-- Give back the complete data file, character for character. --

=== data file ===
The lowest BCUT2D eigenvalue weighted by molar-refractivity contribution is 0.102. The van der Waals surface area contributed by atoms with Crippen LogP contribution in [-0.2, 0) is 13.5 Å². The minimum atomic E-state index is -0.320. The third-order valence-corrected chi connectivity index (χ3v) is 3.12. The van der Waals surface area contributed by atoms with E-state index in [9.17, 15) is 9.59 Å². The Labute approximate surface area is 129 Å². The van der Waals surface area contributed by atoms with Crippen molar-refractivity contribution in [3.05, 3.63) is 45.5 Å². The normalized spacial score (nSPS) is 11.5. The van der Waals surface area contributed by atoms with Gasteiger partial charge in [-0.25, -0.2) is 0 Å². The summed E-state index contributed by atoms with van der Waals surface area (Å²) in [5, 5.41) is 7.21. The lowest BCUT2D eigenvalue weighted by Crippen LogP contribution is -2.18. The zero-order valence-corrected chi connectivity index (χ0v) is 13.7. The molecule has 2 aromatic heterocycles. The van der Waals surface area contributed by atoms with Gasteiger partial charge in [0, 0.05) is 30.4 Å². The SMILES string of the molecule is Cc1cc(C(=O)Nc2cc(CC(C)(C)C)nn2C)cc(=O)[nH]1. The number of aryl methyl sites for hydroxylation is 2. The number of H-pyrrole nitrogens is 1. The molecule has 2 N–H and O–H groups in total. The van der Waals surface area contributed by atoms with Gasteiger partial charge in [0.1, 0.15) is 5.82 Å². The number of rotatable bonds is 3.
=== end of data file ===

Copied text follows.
The lowest BCUT2D eigenvalue weighted by molar-refractivity contribution is 0.102. The van der Waals surface area contributed by atoms with Crippen LogP contribution in [-0.2, 0) is 13.5 Å². The minimum atomic E-state index is -0.320. The third-order valence-corrected chi connectivity index (χ3v) is 3.12. The van der Waals surface area contributed by atoms with E-state index in [9.17, 15) is 9.59 Å². The Labute approximate surface area is 129 Å². The van der Waals surface area contributed by atoms with Crippen molar-refractivity contribution in [3.05, 3.63) is 45.5 Å². The normalized spacial score (nSPS) is 11.5. The van der Waals surface area contributed by atoms with Gasteiger partial charge in [-0.25, -0.2) is 0 Å². The summed E-state index contributed by atoms with van der Waals surface area (Å²) in [5, 5.41) is 7.21. The lowest BCUT2D eigenvalue weighted by Crippen LogP contribution is -2.18. The zero-order valence-corrected chi connectivity index (χ0v) is 13.7. The molecule has 2 aromatic heterocycles. The van der Waals surface area contributed by atoms with Gasteiger partial charge in [0, 0.05) is 30.4 Å². The SMILES string of the molecule is Cc1cc(C(=O)Nc2cc(CC(C)(C)C)nn2C)cc(=O)[nH]1. The number of aryl methyl sites for hydroxylation is 2. The number of H-pyrrole nitrogens is 1. The molecule has 2 N–H and O–H groups in total. The van der Waals surface area contributed by atoms with Gasteiger partial charge in [0.1, 0.15) is 5.82 Å². The number of rotatable bonds is 3.